If there are two of you traveling together, you will be dividing the cost of accommodations. That brings down the total to only 291 USD (13,677 PHP).
OPTION B: Stay at an Exclusive Resort
While many luxury resorts charge thousands of dollars, there are cheaper exclusive resorts. One of the cheapest we found is Olhuveli Beach and Spa Resort. We booked their cheapest room at 177 USD per night (531 USD for 3 nights). It is also important to contact the resort prior to your trip and arrange airport transfers.
One thing you can do to reduce cost is to take advantage of the free breakfast buffet, which was open until 10am. If you’re not a breakfast person, have a heavy meal at around 9:30am and then have dinner at around 6:30pm. For lunch, you can have some biscuits to get you through the afternoon. Apparently they allow some food types to be brought in. (The other couple with us brought some drinks and food from the grocery store in Hulhumale and the staff did not call them out or stop them.) We should have done the same, to be honest. LOL.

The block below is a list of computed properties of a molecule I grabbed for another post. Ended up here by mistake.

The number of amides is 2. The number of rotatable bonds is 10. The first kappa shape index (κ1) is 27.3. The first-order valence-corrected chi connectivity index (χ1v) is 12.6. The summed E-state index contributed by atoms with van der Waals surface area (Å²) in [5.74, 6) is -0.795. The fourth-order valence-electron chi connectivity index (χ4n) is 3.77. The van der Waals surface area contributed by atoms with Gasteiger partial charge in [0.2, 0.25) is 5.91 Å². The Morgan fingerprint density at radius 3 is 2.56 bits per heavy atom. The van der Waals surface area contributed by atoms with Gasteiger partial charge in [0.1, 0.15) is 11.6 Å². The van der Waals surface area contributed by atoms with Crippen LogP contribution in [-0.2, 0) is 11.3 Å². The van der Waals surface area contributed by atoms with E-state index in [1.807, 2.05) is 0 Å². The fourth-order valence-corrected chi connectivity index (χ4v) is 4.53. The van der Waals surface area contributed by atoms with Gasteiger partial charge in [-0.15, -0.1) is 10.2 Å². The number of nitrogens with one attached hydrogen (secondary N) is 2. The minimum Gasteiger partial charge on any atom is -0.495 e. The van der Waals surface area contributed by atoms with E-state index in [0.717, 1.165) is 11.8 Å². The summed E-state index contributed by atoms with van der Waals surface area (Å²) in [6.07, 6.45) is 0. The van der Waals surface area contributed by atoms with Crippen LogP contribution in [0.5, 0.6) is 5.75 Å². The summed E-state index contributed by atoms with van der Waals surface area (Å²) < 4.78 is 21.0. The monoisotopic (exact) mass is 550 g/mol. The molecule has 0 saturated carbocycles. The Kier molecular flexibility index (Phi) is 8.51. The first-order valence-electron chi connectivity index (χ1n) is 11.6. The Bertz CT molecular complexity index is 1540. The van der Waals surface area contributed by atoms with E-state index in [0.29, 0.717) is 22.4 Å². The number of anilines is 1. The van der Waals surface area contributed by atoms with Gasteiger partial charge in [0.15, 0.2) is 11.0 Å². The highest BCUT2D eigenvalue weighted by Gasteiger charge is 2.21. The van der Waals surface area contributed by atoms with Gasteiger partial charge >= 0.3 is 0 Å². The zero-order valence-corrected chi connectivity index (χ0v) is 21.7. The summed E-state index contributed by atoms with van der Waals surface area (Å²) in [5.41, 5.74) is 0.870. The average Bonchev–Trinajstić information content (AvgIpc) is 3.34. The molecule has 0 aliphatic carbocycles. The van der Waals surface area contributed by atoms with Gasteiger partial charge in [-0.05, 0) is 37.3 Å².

DAY 1 – ARRIVAL IN THE MALDIVES
Arrival at Male Airport
Transfer to Hotel UI Inn in Hulhumale (20 MVR, 1.5 USD)
Check in at UI Inn (42 USD)
Explore Hulhumale Beach
DAY 2 – OFF TO OLHUVELI ISLAND
Breakfast at UI Inn (FREE)
Transfer to Airport (20 MVR, 1.5 USD)
Find the Olhuveli counter (22) at the airport
Board the speedboat to Olhuveli (210 USD roundtrip)
Dinner (40 USD per meal)
DAY 3 – OLHUVELI ISLAND
Swimming and lazing on the beach
Dinner (40 USD)
DAY 4 – SNORKELING TOUR
Half-day Snorkeling Tour (65 USD)
Lunch, we had lunch this time, LOL (40 USD)